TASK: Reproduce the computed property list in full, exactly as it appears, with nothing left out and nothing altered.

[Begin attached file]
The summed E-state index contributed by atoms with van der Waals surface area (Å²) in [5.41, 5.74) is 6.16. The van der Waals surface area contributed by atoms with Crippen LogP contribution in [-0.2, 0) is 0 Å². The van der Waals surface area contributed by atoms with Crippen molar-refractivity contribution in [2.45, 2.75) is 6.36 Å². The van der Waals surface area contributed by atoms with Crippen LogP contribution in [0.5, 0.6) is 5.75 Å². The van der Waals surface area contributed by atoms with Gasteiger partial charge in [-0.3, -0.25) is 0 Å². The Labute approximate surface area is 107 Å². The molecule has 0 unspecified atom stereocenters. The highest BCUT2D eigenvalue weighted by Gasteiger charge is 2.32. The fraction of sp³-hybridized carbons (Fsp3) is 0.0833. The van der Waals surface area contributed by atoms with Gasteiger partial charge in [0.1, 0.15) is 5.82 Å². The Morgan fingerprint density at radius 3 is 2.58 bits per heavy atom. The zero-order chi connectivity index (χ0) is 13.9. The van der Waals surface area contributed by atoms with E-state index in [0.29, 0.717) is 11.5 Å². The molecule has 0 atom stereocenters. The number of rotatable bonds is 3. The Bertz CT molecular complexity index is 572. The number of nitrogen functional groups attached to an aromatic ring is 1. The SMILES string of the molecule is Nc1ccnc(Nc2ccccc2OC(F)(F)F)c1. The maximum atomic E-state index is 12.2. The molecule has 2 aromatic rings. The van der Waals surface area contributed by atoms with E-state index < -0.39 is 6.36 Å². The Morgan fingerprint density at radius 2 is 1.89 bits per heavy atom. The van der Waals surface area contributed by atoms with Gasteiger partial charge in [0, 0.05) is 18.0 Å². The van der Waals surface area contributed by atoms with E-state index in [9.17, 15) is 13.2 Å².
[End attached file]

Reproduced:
The summed E-state index contributed by atoms with van der Waals surface area (Å²) in [5.41, 5.74) is 6.16. The van der Waals surface area contributed by atoms with Crippen LogP contribution in [-0.2, 0) is 0 Å². The van der Waals surface area contributed by atoms with Crippen molar-refractivity contribution in [2.45, 2.75) is 6.36 Å². The van der Waals surface area contributed by atoms with Crippen LogP contribution in [0.5, 0.6) is 5.75 Å². The van der Waals surface area contributed by atoms with Gasteiger partial charge in [-0.3, -0.25) is 0 Å². The Labute approximate surface area is 107 Å². The molecule has 0 unspecified atom stereocenters. The highest BCUT2D eigenvalue weighted by Gasteiger charge is 2.32. The fraction of sp³-hybridized carbons (Fsp3) is 0.0833. The van der Waals surface area contributed by atoms with Gasteiger partial charge in [0.1, 0.15) is 5.82 Å². The Morgan fingerprint density at radius 3 is 2.58 bits per heavy atom. The zero-order chi connectivity index (χ0) is 13.9. The van der Waals surface area contributed by atoms with E-state index in [0.29, 0.717) is 11.5 Å². The molecule has 0 atom stereocenters. The number of rotatable bonds is 3. The Bertz CT molecular complexity index is 572. The number of nitrogen functional groups attached to an aromatic ring is 1. The SMILES string of the molecule is Nc1ccnc(Nc2ccccc2OC(F)(F)F)c1. The maximum atomic E-state index is 12.2. The molecule has 2 aromatic rings. The van der Waals surface area contributed by atoms with E-state index < -0.39 is 6.36 Å². The Morgan fingerprint density at radius 2 is 1.89 bits per heavy atom. The van der Waals surface area contributed by atoms with Gasteiger partial charge in [0, 0.05) is 18.0 Å². The van der Waals surface area contributed by atoms with E-state index in [9.17, 15) is 13.2 Å².